The embracing of down for the opening ceremony shows off just a piece of the Lululemon technology portfolio Team Canada will display in Beijing. The podium jacket—which includes a special pocket for an athlete to stow a medal both during the games and on the flight home—features 3D engineered knit in a way the company has never done for added warmth. The media gear has two-way diamond stretch for lightweight warmth and wind and water resistance. Expect various pieces of the gear to feature a mix of four-way stretch, brushed sweat-wicking tech fleece, seamless construction, water-resistant PrimaLoft insulation, waterproof construction, merino wool and Silverescent technology to inhibit the growth of odor-causing bacteria.
Reilly says that with 70% of a garment raw material, every single aspect needed to be well thought out, a function-led design with beauty—and a bit of attitude, style or swagger—added only to enhance the comfort. That’s why you’ll see things such as an intense focus on pockets (a lipstick pocket comes in the women’s jacket). 
“Each of those layers were edited enough to lay on top of each other and be personalized in the moment,” Reilly says. 
But don’t think aesthetics or the Team Canada aspect got left behind. Instead, Lululemon wanted to leverage the country’s legacy, but modernize it. That started with the national color of red, the country name and even the country’s well-known love of the maple leaf. 
The ivory-based closing ceremony kit includes the microscope-inspired maple leaf print on the … [+] outside of the gear in a more celebratory color and style.
“Red is such a powerful, confident color,” Reilly says. “My vision was not to dilute it, let’s drench the body in red.” There are five different reds in the Lululemon Team Canada toolbox. And expect to see the reds sparkle at different times, with the inside of the podium jacket a bright red, almost neon, and the media jacket a dark, deep red for a different print and energy. The opening ceremony kit comes awash in red. 
“The red on red on red was a confident story and a story of modern Canada,” Reilly says.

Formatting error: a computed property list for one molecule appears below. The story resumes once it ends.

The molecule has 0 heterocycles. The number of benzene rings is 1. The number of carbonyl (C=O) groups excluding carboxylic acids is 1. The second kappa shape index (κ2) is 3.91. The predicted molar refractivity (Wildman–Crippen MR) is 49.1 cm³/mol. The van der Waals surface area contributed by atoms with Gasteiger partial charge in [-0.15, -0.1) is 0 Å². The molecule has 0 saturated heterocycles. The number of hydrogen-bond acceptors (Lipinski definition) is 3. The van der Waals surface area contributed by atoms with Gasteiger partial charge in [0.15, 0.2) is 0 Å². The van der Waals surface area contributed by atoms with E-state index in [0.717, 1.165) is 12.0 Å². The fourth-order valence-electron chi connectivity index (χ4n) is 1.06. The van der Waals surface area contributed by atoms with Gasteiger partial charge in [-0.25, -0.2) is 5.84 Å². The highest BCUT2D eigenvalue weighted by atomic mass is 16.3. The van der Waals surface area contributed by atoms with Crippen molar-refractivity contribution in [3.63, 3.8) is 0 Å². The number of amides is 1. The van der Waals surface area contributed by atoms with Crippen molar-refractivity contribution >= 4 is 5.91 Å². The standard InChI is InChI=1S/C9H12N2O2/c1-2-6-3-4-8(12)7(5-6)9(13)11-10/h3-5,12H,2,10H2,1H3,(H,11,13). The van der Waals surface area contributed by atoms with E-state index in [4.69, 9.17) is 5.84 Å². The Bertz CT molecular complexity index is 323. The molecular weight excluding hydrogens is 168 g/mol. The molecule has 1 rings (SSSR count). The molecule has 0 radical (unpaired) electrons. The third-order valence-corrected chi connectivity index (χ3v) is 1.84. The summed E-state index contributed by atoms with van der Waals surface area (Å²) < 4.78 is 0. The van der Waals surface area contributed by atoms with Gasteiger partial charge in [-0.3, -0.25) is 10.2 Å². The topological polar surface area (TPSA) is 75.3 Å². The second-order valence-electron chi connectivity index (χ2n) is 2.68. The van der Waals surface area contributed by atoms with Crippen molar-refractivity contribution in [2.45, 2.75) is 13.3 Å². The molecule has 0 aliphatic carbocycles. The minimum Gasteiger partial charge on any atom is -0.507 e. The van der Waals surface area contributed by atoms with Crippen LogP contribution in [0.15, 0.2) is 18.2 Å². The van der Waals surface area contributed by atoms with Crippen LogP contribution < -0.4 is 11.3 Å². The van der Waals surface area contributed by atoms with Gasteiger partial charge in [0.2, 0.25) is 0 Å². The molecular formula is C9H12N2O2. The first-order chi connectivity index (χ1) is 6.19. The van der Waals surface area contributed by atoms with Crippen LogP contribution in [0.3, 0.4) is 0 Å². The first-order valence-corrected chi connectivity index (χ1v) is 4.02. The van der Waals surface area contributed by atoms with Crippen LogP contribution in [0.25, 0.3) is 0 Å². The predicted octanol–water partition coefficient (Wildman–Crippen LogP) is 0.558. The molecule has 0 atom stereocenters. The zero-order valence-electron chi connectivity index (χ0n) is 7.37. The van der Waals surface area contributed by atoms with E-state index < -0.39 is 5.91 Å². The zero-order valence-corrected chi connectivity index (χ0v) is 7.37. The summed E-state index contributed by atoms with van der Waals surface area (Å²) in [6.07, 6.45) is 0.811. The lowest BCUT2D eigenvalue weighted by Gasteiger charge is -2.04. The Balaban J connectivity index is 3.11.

Lululemon took a unique approach to the maple leaf with Reilly putting the leaf under the microscope, quite literally, and looking at the leaf’s form in a scientific way. That led to a new print used throughout the Olympic collection, first seen inside the opening ceremony jackets to keep the print “close to the athlete’s heart.” The metamorphic leaf print shows up in various forms throughout the kits, such as on the outside of the ivory-based closing ceremony jacket, which comes shorter for a more “party” feel.   
Expect “CAN” to play heavily, including across a 700-fill goose down scarf.
“It is both overt and covert and that was very much part of the creative intent,” she says. “We are tuning it up and tuning it down.” 
Taking classic pieces, such as a leaf, and making them modern was all part of the plan. Lululemon, which will use the work done for Beijing and feedback from athletes— Lululemon currently has nine Olympic or Paralympic athletes on its ambassador roster, including snowboarder Brooke D’Hondt, figure skater Piper Gilles and ice hockey’s John Tavares—to help drive the kit for Paris 2024, includes taking classic Canadian designs, such as the parka and trapper hat, and making them modern. The cap features a smaller bill with a streamlined design, while the parka has the prints and colors that help cocoon the wearer and make them feel as if they are wrapped in a duvet. 
Reilly says Lululemon wanted to obsess all things Canadian, but show it from a progressive point of view, something that evolves like the athletes wearing the gear. Even the country name is often shortened to CAN on main pieces. “A three-letter icon of your country,” Reilly says, “we felt that was a critical part of this journey to look at the future and modernize it to bring CAN alive.”

I cover stadiums, sneakers and tennis. I have written regularly about design, gear, architecture and sport for TIME, Sports Illustrated, Popular Mechanics, Wired and

I cover stadiums, sneakers and tennis. I have written regularly about design, gear, architecture and sport for TIME, Sports Illustrated, Popular Mechanics, Wired and more, from sit-down exclusives to chat sneakers with Kobe Bryant to multiple fashion discussions with Roger Federer and from walking the concourses of yet-unopened stadiums with architects to exploring concession menus with chefs. By merging my interest in sports with architecture and design, I cover sports aesthetics. Follow me on Twitter at @tdnewcomb.